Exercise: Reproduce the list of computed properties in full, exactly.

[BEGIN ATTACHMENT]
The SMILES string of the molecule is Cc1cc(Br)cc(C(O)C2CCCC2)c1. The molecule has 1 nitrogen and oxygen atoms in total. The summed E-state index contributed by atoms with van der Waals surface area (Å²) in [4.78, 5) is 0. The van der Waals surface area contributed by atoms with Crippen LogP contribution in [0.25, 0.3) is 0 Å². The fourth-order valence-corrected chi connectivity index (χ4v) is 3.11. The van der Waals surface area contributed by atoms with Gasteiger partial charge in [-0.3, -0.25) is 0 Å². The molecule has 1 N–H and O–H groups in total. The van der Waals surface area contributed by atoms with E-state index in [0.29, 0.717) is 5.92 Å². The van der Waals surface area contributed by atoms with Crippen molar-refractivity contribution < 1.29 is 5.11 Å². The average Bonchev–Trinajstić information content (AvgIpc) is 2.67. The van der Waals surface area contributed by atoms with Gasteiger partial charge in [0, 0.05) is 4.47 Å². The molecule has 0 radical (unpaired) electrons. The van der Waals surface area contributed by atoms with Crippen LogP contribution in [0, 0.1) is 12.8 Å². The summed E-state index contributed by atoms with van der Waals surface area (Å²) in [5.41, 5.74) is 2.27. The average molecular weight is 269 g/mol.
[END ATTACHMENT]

The SMILES string of the molecule is Cc1cc(Br)cc(C(O)C2CCCC2)c1. The molecule has 1 nitrogen and oxygen atoms in total. The summed E-state index contributed by atoms with van der Waals surface area (Å²) in [4.78, 5) is 0. The van der Waals surface area contributed by atoms with Crippen LogP contribution in [0.25, 0.3) is 0 Å². The fourth-order valence-corrected chi connectivity index (χ4v) is 3.11. The van der Waals surface area contributed by atoms with Gasteiger partial charge in [-0.3, -0.25) is 0 Å². The molecule has 1 N–H and O–H groups in total. The van der Waals surface area contributed by atoms with E-state index in [0.29, 0.717) is 5.92 Å². The van der Waals surface area contributed by atoms with Crippen molar-refractivity contribution < 1.29 is 5.11 Å². The average Bonchev–Trinajstić information content (AvgIpc) is 2.67. The van der Waals surface area contributed by atoms with Gasteiger partial charge in [0, 0.05) is 4.47 Å². The molecule has 0 radical (unpaired) electrons. The van der Waals surface area contributed by atoms with Crippen LogP contribution in [0, 0.1) is 12.8 Å². The summed E-state index contributed by atoms with van der Waals surface area (Å²) in [5.41, 5.74) is 2.27. The average molecular weight is 269 g/mol.